The fourth trend is automated commerce, through the Internet of Things. Commercial activity has reached new heights with less and less manual intervention. 5G is an essential asset in allowing much faster communication for automatic sales., Visa is working with manufacturers of different equipment to include systems for digital transactions in their designs. For example, we will see “connected cars”, where payments at a gas station will be processed automatically as the car registers the transfer of fuel and exchanges the digital credentials for payment. The same will happen for home devices conducting purchases.


Q: In light of these trends, what challenges stand in the way for Mexico to achieve a higher level of digitalization?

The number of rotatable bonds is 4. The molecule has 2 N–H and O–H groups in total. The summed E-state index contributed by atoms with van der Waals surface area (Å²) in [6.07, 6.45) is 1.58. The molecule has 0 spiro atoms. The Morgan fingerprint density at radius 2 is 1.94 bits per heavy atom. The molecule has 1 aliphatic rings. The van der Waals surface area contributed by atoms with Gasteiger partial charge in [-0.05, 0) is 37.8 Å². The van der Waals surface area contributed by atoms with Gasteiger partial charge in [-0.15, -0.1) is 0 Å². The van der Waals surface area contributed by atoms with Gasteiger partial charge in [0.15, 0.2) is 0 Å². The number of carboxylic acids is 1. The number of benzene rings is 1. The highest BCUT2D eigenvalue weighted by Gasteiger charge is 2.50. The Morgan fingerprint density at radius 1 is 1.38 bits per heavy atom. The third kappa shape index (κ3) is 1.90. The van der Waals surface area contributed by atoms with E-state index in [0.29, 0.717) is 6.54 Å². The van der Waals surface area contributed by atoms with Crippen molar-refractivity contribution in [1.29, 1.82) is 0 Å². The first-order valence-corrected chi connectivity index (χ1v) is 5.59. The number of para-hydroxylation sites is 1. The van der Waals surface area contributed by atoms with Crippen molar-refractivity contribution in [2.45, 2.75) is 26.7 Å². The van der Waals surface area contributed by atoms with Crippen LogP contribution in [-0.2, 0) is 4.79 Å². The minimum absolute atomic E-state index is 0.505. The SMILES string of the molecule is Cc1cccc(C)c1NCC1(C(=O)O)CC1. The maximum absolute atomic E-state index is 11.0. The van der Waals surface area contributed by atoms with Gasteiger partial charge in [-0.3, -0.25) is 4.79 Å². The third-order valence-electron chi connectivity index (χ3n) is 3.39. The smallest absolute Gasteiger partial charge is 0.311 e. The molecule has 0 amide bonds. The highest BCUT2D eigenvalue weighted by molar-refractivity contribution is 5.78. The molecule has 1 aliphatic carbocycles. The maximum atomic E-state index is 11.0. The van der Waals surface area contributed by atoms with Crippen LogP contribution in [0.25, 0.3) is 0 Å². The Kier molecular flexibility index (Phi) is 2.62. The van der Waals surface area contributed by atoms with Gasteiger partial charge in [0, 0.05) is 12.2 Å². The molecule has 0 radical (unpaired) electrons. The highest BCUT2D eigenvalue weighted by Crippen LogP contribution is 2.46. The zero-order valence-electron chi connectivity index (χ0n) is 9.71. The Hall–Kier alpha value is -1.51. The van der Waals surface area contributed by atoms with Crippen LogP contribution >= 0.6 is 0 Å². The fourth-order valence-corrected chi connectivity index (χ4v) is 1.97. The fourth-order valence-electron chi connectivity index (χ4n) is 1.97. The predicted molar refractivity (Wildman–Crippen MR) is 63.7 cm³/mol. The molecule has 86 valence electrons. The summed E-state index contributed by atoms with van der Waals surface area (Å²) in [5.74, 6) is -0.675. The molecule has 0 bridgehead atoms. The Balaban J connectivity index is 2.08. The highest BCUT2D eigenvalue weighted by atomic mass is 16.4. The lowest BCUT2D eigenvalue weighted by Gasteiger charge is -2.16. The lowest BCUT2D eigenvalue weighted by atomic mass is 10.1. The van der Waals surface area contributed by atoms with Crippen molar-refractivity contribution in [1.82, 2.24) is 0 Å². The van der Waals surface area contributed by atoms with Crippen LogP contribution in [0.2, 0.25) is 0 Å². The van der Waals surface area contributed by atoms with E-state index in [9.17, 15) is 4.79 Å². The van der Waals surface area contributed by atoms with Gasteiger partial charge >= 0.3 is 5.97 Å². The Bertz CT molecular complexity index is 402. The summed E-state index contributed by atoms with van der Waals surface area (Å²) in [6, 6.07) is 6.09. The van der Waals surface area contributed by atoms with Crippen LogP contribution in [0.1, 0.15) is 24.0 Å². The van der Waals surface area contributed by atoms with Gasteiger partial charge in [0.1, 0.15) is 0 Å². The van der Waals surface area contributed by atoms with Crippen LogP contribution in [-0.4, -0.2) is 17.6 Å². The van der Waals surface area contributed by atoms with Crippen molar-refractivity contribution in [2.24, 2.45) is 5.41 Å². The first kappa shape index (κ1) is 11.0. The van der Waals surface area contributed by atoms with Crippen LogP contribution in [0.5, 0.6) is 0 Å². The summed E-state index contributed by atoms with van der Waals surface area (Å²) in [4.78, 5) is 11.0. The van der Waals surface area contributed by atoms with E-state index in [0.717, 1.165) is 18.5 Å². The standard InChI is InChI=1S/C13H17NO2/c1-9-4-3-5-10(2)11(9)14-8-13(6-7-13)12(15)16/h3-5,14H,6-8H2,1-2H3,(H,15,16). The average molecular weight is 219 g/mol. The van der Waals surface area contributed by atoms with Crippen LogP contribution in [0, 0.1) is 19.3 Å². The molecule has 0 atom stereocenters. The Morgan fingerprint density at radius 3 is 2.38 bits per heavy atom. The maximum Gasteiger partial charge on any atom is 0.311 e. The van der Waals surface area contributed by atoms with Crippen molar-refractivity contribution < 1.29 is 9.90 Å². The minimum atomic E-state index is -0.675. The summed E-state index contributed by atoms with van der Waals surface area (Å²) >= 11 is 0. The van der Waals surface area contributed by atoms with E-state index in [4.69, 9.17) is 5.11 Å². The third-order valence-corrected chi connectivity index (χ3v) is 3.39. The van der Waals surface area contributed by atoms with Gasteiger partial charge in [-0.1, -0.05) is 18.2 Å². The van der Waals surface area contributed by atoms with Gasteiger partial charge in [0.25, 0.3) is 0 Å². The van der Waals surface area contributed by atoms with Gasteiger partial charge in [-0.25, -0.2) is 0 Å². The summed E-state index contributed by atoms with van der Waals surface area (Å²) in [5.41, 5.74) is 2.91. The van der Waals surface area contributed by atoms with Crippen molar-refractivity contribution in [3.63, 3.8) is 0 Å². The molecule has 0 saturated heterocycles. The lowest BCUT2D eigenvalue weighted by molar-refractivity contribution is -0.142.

A: Cash payments remain a key obstacle in moving to a digital ecosystem. In Mexico, 85 percent of all payments still happen in cash. Unfortunately, this is cyclical, as customers pay merchants in cash and merchants then pay their supplier and employees in cash. Infrastructure for card payment is still limited in comparison to the rest of the region. With 10 payment terminals per 1,000 people, Mexico lags behind the regional average of 18. In Brazil, the number is above 30. A study titled 'The Readiness Index', an analysis developed by Visa Consulting and Analytics team, categorizes each municipality in Mexico regarding its level of preparation to adopt electronic payments using indicators such as internet infrastructure, number of bank locations, ATMs and smart device ownership among the population. We found that only 6 percent of Mexican municipalities are at an advanced stage of readiness for digital transactions, 14 percent are considered in transition, while 80 percent are still in the emerging/incipient class.